Called the Grand Canyon of the Yellowstone River this canyon has just what it takes to be a wonderful photographic destination. There are steep precipitous cliffs, psychedelic colors, two waterfalls, geothermal features along the edge and more. We focused on the Lower Falls, at 308 feet, which are the largest volume waterfalls in the Rocky Mountains. The waterfall is nearly twice the height of Niagara Falls. The colors along the canyon walls is due to the presence of sulphur and other elements that are found throughout Yellowstone. We made a point of being there about 9:45 in hopes of catching a rainbow at the bottom of the waterfall. We did get to see it but its intensity is not as we hoped and that was most likely due to the cloud cover that kept the sunlight from being its most intense.
Palouse Falls are about 4 miles upstream of the confluence of the Snake and Palouse River. The falls are 198 feet in height. There is a viewing area facing the falls but intrepid hikers can walk around towards the left and actually look down on the pool of water before it falls into the bowl below. There are signs everywhere warning about hiking close to the edge and swimming below the falls as there have been four deaths there this year. In 2014 the Washington House of Representatives passed a bill to make Palouse Falls the official state waterfall of Washington having been so deemed on Februar. The proposal for the bill originated when a group of elementary school students in the nearby town of Washtucna lobbied the state legislature.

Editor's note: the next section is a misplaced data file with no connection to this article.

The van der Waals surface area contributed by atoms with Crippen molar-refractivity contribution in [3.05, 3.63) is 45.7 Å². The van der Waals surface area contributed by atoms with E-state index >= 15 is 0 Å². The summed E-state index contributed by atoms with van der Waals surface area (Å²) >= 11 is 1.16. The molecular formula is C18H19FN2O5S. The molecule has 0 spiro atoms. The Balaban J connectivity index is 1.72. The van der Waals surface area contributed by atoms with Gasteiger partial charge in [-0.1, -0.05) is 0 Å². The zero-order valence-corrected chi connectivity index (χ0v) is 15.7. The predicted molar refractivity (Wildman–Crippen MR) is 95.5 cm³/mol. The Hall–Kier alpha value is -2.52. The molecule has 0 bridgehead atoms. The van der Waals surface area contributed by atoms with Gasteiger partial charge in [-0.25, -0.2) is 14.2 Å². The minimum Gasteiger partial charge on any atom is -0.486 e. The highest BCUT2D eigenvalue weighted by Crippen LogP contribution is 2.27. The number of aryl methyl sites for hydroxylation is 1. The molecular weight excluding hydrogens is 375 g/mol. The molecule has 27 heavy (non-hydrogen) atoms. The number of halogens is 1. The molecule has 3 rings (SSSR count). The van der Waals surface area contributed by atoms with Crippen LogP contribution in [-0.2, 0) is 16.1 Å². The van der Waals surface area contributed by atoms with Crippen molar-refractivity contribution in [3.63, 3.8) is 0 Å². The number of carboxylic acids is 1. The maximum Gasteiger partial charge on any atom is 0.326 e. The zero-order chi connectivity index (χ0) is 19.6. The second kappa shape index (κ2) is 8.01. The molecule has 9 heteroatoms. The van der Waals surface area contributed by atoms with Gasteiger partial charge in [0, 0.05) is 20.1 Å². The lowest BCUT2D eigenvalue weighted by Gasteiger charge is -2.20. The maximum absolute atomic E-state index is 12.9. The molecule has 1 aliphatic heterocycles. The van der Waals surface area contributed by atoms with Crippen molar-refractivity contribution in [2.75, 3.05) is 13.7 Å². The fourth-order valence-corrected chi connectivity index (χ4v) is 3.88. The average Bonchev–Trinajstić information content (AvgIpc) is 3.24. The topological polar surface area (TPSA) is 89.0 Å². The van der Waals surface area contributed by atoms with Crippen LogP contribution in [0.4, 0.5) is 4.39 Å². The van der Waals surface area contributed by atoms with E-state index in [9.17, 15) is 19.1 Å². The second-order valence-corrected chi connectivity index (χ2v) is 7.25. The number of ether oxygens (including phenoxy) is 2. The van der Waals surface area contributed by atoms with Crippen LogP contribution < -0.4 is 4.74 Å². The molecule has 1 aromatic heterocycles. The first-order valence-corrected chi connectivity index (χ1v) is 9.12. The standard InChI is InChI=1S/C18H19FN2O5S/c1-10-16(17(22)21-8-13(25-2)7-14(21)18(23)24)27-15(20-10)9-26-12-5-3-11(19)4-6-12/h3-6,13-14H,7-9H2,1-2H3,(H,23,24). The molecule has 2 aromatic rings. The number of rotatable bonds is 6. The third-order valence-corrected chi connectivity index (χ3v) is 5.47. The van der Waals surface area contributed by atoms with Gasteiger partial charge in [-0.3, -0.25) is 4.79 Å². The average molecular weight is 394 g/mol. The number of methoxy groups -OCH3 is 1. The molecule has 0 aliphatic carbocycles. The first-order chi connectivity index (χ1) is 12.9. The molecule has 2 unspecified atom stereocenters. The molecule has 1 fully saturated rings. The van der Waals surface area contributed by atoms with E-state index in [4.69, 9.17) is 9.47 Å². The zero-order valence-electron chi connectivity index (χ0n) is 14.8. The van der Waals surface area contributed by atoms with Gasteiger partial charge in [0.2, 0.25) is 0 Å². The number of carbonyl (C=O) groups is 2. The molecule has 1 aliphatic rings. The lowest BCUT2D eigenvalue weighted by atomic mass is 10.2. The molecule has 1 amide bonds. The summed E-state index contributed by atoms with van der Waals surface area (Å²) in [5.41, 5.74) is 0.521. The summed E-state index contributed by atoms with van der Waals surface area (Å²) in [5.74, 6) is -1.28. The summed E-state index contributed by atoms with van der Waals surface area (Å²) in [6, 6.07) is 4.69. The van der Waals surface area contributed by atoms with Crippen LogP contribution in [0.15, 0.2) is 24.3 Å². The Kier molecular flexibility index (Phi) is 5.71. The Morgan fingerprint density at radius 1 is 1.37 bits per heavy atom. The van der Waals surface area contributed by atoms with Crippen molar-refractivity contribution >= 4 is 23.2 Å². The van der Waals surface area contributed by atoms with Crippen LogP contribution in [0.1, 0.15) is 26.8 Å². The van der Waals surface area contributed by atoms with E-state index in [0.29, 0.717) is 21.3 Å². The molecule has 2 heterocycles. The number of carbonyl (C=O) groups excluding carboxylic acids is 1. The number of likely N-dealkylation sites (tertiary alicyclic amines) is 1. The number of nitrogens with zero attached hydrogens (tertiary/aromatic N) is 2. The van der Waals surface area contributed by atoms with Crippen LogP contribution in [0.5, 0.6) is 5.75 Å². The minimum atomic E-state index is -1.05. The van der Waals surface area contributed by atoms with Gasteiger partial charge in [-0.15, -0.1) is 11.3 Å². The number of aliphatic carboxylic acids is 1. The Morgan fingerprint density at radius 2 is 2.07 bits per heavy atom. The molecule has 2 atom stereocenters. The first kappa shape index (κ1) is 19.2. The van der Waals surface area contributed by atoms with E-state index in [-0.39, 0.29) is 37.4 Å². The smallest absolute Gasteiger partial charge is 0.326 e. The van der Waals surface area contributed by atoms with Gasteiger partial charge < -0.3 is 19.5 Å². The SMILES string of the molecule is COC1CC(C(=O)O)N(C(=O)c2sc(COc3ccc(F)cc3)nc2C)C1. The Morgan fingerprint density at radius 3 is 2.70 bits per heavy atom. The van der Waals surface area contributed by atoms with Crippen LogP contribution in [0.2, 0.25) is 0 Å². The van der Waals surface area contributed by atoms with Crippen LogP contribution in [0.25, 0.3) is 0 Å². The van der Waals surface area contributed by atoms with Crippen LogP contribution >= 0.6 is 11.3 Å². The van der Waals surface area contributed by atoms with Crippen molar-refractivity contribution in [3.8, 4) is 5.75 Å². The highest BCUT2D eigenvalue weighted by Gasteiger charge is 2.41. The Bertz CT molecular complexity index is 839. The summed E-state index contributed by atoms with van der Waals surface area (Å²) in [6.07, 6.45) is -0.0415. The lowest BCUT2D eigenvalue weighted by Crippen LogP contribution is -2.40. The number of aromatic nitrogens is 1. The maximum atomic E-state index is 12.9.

We heard, "You just gotta go to Burney Falls! You just GOTTA go to Burney Falls!" So, we went to Burney Falls. President Teddy Roosevelt described Burney Falls as the 8th Wonder of the World. It was declared a National Landmark in December of 1954. The falls are part of a state park located in the Cascade Range.
Tom gave up on shooting the whole scene. The dynamic range was just too much and he did not want to fool with filters. Sometimes the fall back idea that problems can be fixed in post just does not hold up. He quickly moved to shooting detail shots. After post processing we realized that each of us had settled on a very different white balance. The scene, as he saw it was much cooler than I remember it. So, as not to jar your brain by interspersing the difference, I have chosen to put mine on together followed by his images. There is no right or wrong white balance.
OK, it is Tom's turn. In addition to the change in white balance you will immediately see how different his 'style' is from mine. It is so much fun to look at his images as he gives them to me to post. He surely sees the world with different eyes.
Thanks for joining us.